Common Core is a set of learning standards voluntarily adopted by 45 states in attempt to ensure every state had similar and rigorous educational standards.

It was sponsored by the National Governors Association and Council of Chief State School Officers to establish consistent learning standards across the country back in 2007. In 2010, 45 states, including Missouri, fully adopted these standards designed to get grades K-12 students college and career ready.

“Every state had different tests and standards,” said Sarah Potter of the Missouri Department of Elementary and Secondary Education. “The idea was to bring (tests and standards) together and make it more efficient.”

These unifying learning standards were a byproduct of educational initiatives from both Democratic and Republican presidential administrations over the last three decades. They were implemented by several state boards of education during President Obama’s first term.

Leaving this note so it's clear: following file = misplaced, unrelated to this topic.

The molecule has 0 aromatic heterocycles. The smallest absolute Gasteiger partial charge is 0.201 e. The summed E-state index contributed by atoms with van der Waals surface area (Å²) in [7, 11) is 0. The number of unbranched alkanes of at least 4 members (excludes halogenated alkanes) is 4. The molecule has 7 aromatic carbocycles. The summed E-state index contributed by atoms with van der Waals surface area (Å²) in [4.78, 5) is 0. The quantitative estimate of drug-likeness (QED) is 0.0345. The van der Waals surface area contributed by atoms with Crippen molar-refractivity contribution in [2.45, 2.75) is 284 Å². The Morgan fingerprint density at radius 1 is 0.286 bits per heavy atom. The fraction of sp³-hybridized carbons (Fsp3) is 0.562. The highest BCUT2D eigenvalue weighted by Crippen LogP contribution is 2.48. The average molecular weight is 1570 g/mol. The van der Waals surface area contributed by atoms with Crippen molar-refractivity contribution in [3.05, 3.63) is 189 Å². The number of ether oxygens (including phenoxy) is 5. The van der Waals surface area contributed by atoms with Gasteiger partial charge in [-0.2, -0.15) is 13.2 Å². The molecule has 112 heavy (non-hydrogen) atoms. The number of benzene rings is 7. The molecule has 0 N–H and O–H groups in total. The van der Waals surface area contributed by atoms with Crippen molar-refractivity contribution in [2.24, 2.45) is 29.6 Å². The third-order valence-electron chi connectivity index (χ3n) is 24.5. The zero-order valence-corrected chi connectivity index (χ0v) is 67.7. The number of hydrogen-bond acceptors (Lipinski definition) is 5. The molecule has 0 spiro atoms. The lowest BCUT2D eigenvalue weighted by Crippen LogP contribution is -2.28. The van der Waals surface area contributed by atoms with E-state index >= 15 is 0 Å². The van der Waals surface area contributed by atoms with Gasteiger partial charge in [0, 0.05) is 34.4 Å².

After adopting Common Core standards, state boards of education individually set their statewide learning standards and tests. And now local districts have aligned their curricula to meet these new standards. So what are children learning in the classroom differently? Basically there are more math- and English-related lessons, say the Missouri Department of Elementary and Secondary Education and Eastern Jackson County school districts.

DESE will make the transition from its current Show-Me Standards to the new Missouri Learning Standards beginning next fall, and those standards will include the Common Core state standards, as well align with the former Show-Me standards.